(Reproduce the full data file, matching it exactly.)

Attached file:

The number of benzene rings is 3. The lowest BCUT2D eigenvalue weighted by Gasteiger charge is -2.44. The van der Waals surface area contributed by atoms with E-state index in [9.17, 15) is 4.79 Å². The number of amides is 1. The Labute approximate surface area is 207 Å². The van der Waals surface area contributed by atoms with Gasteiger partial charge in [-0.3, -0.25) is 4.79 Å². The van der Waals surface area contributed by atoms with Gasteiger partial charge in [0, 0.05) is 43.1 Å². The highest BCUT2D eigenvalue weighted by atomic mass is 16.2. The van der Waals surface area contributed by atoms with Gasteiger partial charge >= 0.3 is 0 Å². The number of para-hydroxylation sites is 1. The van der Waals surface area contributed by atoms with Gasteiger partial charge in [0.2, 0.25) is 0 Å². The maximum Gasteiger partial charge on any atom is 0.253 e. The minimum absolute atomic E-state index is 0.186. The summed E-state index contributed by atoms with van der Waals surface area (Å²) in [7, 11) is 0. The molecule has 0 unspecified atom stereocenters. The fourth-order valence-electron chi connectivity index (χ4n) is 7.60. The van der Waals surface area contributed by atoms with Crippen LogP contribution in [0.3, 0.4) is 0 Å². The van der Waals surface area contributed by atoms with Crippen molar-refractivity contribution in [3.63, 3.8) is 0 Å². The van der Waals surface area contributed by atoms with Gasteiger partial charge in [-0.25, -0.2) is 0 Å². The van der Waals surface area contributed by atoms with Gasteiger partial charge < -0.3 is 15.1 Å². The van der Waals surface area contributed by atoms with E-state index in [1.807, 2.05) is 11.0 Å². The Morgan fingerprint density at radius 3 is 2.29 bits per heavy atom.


The number of benzene rings is 3. The lowest BCUT2D eigenvalue weighted by Gasteiger charge is -2.44. The van der Waals surface area contributed by atoms with E-state index in [9.17, 15) is 4.79 Å². The number of amides is 1. The Labute approximate surface area is 207 Å². The van der Waals surface area contributed by atoms with Gasteiger partial charge in [-0.3, -0.25) is 4.79 Å². The van der Waals surface area contributed by atoms with Gasteiger partial charge in [0, 0.05) is 43.1 Å². The highest BCUT2D eigenvalue weighted by atomic mass is 16.2. The van der Waals surface area contributed by atoms with Gasteiger partial charge >= 0.3 is 0 Å². The number of para-hydroxylation sites is 1. The van der Waals surface area contributed by atoms with Gasteiger partial charge in [0.2, 0.25) is 0 Å². The maximum Gasteiger partial charge on any atom is 0.253 e. The minimum absolute atomic E-state index is 0.186. The summed E-state index contributed by atoms with van der Waals surface area (Å²) in [7, 11) is 0. The molecule has 0 unspecified atom stereocenters. The fourth-order valence-electron chi connectivity index (χ4n) is 7.60. The van der Waals surface area contributed by atoms with Crippen LogP contribution in [0.3, 0.4) is 0 Å². The van der Waals surface area contributed by atoms with Crippen molar-refractivity contribution in [3.63, 3.8) is 0 Å². The van der Waals surface area contributed by atoms with Gasteiger partial charge in [-0.25, -0.2) is 0 Å². The van der Waals surface area contributed by atoms with Gasteiger partial charge < -0.3 is 15.1 Å². The van der Waals surface area contributed by atoms with E-state index in [1.807, 2.05) is 11.0 Å². The Morgan fingerprint density at radius 3 is 2.29 bits per heavy atom.